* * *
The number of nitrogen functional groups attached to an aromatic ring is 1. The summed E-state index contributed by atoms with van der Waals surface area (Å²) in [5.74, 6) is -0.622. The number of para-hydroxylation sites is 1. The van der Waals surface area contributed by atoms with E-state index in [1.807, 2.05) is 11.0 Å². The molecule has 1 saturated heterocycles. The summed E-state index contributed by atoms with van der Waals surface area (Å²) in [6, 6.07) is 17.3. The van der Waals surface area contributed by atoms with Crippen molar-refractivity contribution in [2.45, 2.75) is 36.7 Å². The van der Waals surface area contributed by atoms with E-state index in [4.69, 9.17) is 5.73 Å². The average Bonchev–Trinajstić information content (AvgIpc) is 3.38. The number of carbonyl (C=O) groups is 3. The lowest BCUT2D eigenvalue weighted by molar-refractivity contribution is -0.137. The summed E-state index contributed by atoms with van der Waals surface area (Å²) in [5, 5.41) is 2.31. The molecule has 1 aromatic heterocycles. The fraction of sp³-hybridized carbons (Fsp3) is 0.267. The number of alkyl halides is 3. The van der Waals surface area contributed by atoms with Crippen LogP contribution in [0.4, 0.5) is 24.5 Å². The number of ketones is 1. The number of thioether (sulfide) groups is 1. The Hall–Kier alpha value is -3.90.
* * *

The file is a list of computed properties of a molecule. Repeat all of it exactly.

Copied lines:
The number of nitrogen functional groups attached to an aromatic ring is 1. The summed E-state index contributed by atoms with van der Waals surface area (Å²) in [5.74, 6) is -0.622. The number of para-hydroxylation sites is 1. The van der Waals surface area contributed by atoms with E-state index in [1.807, 2.05) is 11.0 Å². The molecule has 1 saturated heterocycles. The summed E-state index contributed by atoms with van der Waals surface area (Å²) in [6, 6.07) is 17.3. The van der Waals surface area contributed by atoms with Crippen molar-refractivity contribution in [2.45, 2.75) is 36.7 Å². The van der Waals surface area contributed by atoms with E-state index in [4.69, 9.17) is 5.73 Å². The average Bonchev–Trinajstić information content (AvgIpc) is 3.38. The number of carbonyl (C=O) groups is 3. The lowest BCUT2D eigenvalue weighted by molar-refractivity contribution is -0.137. The summed E-state index contributed by atoms with van der Waals surface area (Å²) in [5, 5.41) is 2.31. The molecule has 1 aromatic heterocycles. The fraction of sp³-hybridized carbons (Fsp3) is 0.267. The number of alkyl halides is 3. The van der Waals surface area contributed by atoms with Crippen LogP contribution in [0.4, 0.5) is 24.5 Å². The number of ketones is 1. The number of thioether (sulfide) groups is 1. The Hall–Kier alpha value is -3.90.